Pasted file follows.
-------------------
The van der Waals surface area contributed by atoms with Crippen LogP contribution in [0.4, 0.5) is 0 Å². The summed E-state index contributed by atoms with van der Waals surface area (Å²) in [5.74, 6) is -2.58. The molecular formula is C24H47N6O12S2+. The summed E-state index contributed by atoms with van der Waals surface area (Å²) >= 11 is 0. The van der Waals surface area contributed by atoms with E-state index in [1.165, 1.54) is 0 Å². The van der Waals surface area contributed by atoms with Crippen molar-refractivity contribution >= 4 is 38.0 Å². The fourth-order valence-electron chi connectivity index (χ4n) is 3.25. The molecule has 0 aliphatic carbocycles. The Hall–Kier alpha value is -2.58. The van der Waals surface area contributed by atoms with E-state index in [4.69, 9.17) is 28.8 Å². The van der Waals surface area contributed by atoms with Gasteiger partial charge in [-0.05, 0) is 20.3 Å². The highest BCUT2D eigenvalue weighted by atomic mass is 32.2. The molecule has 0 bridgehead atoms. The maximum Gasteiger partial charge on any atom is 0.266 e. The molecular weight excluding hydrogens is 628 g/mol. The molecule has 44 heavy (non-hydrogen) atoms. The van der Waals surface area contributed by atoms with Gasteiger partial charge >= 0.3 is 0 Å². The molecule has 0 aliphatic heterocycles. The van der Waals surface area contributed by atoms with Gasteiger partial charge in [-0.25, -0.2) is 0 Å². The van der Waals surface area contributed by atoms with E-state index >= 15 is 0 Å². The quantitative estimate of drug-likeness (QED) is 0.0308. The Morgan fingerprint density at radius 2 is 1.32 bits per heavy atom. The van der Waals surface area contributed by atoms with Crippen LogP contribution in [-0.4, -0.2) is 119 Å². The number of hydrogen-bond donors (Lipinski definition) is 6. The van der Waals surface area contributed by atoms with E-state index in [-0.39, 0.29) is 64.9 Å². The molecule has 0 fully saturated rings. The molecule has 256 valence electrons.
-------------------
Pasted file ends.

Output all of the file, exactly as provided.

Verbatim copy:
The van der Waals surface area contributed by atoms with Crippen LogP contribution in [0.4, 0.5) is 0 Å². The summed E-state index contributed by atoms with van der Waals surface area (Å²) in [5.74, 6) is -2.58. The molecular formula is C24H47N6O12S2+. The summed E-state index contributed by atoms with van der Waals surface area (Å²) >= 11 is 0. The van der Waals surface area contributed by atoms with E-state index in [1.165, 1.54) is 0 Å². The van der Waals surface area contributed by atoms with Crippen molar-refractivity contribution >= 4 is 38.0 Å². The fourth-order valence-electron chi connectivity index (χ4n) is 3.25. The molecule has 0 aliphatic carbocycles. The Hall–Kier alpha value is -2.58. The van der Waals surface area contributed by atoms with E-state index in [4.69, 9.17) is 28.8 Å². The van der Waals surface area contributed by atoms with Gasteiger partial charge in [-0.05, 0) is 20.3 Å². The highest BCUT2D eigenvalue weighted by atomic mass is 32.2. The molecule has 0 bridgehead atoms. The maximum Gasteiger partial charge on any atom is 0.266 e. The molecular weight excluding hydrogens is 628 g/mol. The molecule has 44 heavy (non-hydrogen) atoms. The van der Waals surface area contributed by atoms with Gasteiger partial charge >= 0.3 is 0 Å². The molecule has 0 aliphatic heterocycles. The van der Waals surface area contributed by atoms with Gasteiger partial charge in [-0.25, -0.2) is 0 Å². The van der Waals surface area contributed by atoms with E-state index >= 15 is 0 Å². The quantitative estimate of drug-likeness (QED) is 0.0308. The Morgan fingerprint density at radius 2 is 1.32 bits per heavy atom. The van der Waals surface area contributed by atoms with Crippen LogP contribution in [-0.4, -0.2) is 119 Å². The number of hydrogen-bond donors (Lipinski definition) is 6. The van der Waals surface area contributed by atoms with E-state index in [-0.39, 0.29) is 64.9 Å². The molecule has 0 fully saturated rings. The molecule has 256 valence electrons.